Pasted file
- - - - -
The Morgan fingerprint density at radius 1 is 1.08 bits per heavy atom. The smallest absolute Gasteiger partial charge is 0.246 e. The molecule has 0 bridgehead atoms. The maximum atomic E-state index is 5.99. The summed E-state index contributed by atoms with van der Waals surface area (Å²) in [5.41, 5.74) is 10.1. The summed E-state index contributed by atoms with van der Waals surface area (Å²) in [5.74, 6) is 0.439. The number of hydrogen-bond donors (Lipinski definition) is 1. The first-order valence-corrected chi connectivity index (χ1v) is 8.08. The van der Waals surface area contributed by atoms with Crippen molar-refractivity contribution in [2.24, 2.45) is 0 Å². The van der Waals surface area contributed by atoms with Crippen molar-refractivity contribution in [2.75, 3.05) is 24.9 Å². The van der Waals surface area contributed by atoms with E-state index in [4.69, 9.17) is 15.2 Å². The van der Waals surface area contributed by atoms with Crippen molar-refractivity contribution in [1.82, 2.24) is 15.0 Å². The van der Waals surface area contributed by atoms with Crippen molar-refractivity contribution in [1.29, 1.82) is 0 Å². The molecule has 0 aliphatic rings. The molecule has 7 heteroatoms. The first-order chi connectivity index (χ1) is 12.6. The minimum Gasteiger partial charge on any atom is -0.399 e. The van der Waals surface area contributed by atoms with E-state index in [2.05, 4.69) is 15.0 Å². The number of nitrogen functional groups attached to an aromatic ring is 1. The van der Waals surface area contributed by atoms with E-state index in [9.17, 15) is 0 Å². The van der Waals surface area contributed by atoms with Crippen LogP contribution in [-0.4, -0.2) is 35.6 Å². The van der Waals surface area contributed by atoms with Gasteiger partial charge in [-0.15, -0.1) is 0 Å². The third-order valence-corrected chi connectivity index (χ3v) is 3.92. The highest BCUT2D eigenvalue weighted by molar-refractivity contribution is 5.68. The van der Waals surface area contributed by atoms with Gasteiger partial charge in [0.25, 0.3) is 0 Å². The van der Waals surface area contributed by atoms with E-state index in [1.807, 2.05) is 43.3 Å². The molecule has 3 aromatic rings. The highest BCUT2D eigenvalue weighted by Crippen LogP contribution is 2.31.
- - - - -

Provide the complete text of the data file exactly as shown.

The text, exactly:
The Morgan fingerprint density at radius 1 is 1.08 bits per heavy atom. The smallest absolute Gasteiger partial charge is 0.246 e. The molecule has 0 bridgehead atoms. The maximum atomic E-state index is 5.99. The summed E-state index contributed by atoms with van der Waals surface area (Å²) in [5.41, 5.74) is 10.1. The summed E-state index contributed by atoms with van der Waals surface area (Å²) in [5.74, 6) is 0.439. The number of hydrogen-bond donors (Lipinski definition) is 1. The first-order valence-corrected chi connectivity index (χ1v) is 8.08. The van der Waals surface area contributed by atoms with Crippen molar-refractivity contribution in [2.24, 2.45) is 0 Å². The van der Waals surface area contributed by atoms with Crippen molar-refractivity contribution in [2.75, 3.05) is 24.9 Å². The van der Waals surface area contributed by atoms with E-state index in [4.69, 9.17) is 15.2 Å². The van der Waals surface area contributed by atoms with Crippen molar-refractivity contribution in [1.82, 2.24) is 15.0 Å². The van der Waals surface area contributed by atoms with Crippen molar-refractivity contribution in [1.29, 1.82) is 0 Å². The molecule has 0 aliphatic rings. The molecule has 7 heteroatoms. The first-order chi connectivity index (χ1) is 12.6. The minimum Gasteiger partial charge on any atom is -0.399 e. The van der Waals surface area contributed by atoms with E-state index in [2.05, 4.69) is 15.0 Å². The number of nitrogen functional groups attached to an aromatic ring is 1. The van der Waals surface area contributed by atoms with E-state index in [9.17, 15) is 0 Å². The van der Waals surface area contributed by atoms with Crippen LogP contribution in [-0.4, -0.2) is 35.6 Å². The van der Waals surface area contributed by atoms with Gasteiger partial charge in [-0.15, -0.1) is 0 Å². The third-order valence-corrected chi connectivity index (χ3v) is 3.92. The highest BCUT2D eigenvalue weighted by molar-refractivity contribution is 5.68. The van der Waals surface area contributed by atoms with Gasteiger partial charge in [0.25, 0.3) is 0 Å². The van der Waals surface area contributed by atoms with E-state index in [1.807, 2.05) is 43.3 Å². The molecule has 3 aromatic rings. The highest BCUT2D eigenvalue weighted by Crippen LogP contribution is 2.31.